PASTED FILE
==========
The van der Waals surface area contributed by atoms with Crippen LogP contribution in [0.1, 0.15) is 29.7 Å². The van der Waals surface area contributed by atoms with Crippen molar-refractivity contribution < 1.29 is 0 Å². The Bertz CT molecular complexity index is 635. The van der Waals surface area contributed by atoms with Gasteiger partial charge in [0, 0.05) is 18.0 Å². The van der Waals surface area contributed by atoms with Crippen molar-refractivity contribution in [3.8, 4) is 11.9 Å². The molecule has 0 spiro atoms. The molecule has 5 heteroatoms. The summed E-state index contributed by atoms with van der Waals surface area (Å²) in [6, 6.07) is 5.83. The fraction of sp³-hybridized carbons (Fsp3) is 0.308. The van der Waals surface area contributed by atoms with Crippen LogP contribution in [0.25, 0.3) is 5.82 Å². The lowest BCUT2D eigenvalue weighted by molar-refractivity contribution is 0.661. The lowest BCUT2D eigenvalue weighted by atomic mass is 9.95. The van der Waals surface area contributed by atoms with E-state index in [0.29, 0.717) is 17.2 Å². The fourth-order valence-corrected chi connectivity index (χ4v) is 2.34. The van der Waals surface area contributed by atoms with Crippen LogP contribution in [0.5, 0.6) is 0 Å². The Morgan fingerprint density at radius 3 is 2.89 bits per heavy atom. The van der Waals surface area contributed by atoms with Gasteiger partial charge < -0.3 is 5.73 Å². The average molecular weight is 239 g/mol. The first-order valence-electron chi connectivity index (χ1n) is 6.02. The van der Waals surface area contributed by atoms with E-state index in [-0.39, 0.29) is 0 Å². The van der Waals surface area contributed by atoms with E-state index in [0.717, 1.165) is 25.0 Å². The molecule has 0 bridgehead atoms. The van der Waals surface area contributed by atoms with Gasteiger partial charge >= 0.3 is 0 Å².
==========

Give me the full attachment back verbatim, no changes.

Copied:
The van der Waals surface area contributed by atoms with Crippen LogP contribution in [0.1, 0.15) is 29.7 Å². The van der Waals surface area contributed by atoms with Crippen molar-refractivity contribution < 1.29 is 0 Å². The Bertz CT molecular complexity index is 635. The van der Waals surface area contributed by atoms with Gasteiger partial charge in [0, 0.05) is 18.0 Å². The van der Waals surface area contributed by atoms with Crippen molar-refractivity contribution in [3.8, 4) is 11.9 Å². The molecule has 0 spiro atoms. The molecule has 5 heteroatoms. The summed E-state index contributed by atoms with van der Waals surface area (Å²) in [6, 6.07) is 5.83. The fraction of sp³-hybridized carbons (Fsp3) is 0.308. The van der Waals surface area contributed by atoms with Crippen LogP contribution in [0.25, 0.3) is 5.82 Å². The lowest BCUT2D eigenvalue weighted by molar-refractivity contribution is 0.661. The lowest BCUT2D eigenvalue weighted by atomic mass is 9.95. The van der Waals surface area contributed by atoms with E-state index in [0.29, 0.717) is 17.2 Å². The fourth-order valence-corrected chi connectivity index (χ4v) is 2.34. The van der Waals surface area contributed by atoms with Crippen LogP contribution in [0.5, 0.6) is 0 Å². The Morgan fingerprint density at radius 3 is 2.89 bits per heavy atom. The van der Waals surface area contributed by atoms with Gasteiger partial charge < -0.3 is 5.73 Å². The average molecular weight is 239 g/mol. The first-order valence-electron chi connectivity index (χ1n) is 6.02. The van der Waals surface area contributed by atoms with E-state index in [-0.39, 0.29) is 0 Å². The van der Waals surface area contributed by atoms with E-state index in [0.717, 1.165) is 25.0 Å². The molecule has 0 bridgehead atoms. The van der Waals surface area contributed by atoms with Gasteiger partial charge >= 0.3 is 0 Å².